Samsung Engineering has successfully tested a prototype fuel-cell scooter that uses a version of “hydrogen on demand” technology to generate its own hydrogen from a solution of sodium borohydride. The scooter, the result of a project sponsored by the Ministry of Science and Technology and the Korea Institute of Science and Technology, can run up to 140 kilometers on 6 liters of hydrogen fuel.
There are a few interesting aspects to this. First, up to now the most visible work on hydrogen-powered and hybrid scooters and motorcycles was coming from Honda and Yamaha (Japan). Both have shown prototypes of very interesting fuel cell (and hybrid, in the case of Honda) scooters. Samsung (Korea) is trying to get a place at the head table. (As is Hyundai (Korea) with automotive hybrids and fuel cell vehicles).
“The development and testing of the hydrogen-powered scooter shows that South Korea’s technology is on a par with that of the world,”said Yu Yong-ho, president of Samsung Engineering’s R&D center.
Second is the use of sodium borohydride as an on-board feedstock for on-demand conversion to hydrogen.
Millenium Cell is the leader in developing sodium borohydride-based energy sources. Using a proprietary catalyst, their patented and trademarked “Hydrogen on Demand” systems can support a range of applications from personal electronics to transportation. A diagram of a Millenium Cell Hydrogen on Demand system is to the right.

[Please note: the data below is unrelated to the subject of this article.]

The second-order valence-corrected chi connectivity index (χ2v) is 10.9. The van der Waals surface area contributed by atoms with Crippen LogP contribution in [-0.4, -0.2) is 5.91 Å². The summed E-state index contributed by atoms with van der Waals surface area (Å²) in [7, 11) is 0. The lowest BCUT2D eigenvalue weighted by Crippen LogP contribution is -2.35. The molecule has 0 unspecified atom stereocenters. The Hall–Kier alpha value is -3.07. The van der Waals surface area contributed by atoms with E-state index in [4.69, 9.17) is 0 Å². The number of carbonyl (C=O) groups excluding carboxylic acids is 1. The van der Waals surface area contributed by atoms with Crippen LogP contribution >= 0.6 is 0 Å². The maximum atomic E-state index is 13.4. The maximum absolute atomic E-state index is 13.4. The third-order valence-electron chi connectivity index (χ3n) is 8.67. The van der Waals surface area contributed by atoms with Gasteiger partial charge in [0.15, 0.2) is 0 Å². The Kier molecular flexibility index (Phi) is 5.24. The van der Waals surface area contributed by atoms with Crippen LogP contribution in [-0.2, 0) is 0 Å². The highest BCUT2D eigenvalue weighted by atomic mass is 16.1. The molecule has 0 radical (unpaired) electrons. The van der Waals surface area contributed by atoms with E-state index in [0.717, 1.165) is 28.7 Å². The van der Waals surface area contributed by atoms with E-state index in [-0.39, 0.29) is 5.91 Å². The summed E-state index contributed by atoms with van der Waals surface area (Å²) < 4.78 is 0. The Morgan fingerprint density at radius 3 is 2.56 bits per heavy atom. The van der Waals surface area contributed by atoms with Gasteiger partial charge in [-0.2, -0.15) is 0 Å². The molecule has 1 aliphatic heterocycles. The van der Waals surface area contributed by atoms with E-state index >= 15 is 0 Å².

Sodium borohydride (short for sodium tetrahydridoborate: NaBH4) is a compound with very high hydrogen content. When NaBH4 is suspended in an aqueous solution and then passed over a catalyst, the reaction produces a large amount of hydrogen, along with a benign byproduct—sodium metaborate—that can be recycled back into sodium borohydride.
There are a number of advantages to this approach for creating hydrogen:
The reaction is completely inorganic (carbon and sulfur free), producing a high-quality energy source without polluting emissions. (At least on-board; I have no idea what is involved in the production of sodium borohydride.)
The reaction is very steady and highly controllable—remove the catalyst and it stops.
The reaction needed to release the hydrogen requires no energy, and can operate at ambient temperature and pressure.
The sodium borohydride is nonflammable, nonexplosive, and easy to transport.
The primary disadvantage is the cost and availability of the compound.
DaimlerChrysler used Millenium Cell technology it its Natrium fuel cell concept car, introduced in 2001. The Natrium (Latin for sodium, and the origin of the “Na” symbol for the element) is based on a Town and Country minivan, and uses a Millenium Cell fuel processor with a Ballard fuel cell, Siemens motor and SAFT Li-ion battery pack.
|Natrium Concept Car|
|Motor||35 kW Siemens|
|Fuel cell system||55 kW Ballard/XCELLSiS|
|Battery pack||40 kW SAFT Li-ion|
|Fuel processor||Millenium Cell HOD|
|0-60 mpg||16 seconds|
|Top speed||80 mph|
In 2003, Samsung and Millenium cell entered into a partnership to jointly develop fuel cells for portable devices. The scooter apparently is related, in concept if not through licensing. Portable devices is indeed Millenium Cell’s principle area of focus for commercializing their technology. Transportation, for them, is an area of future interest.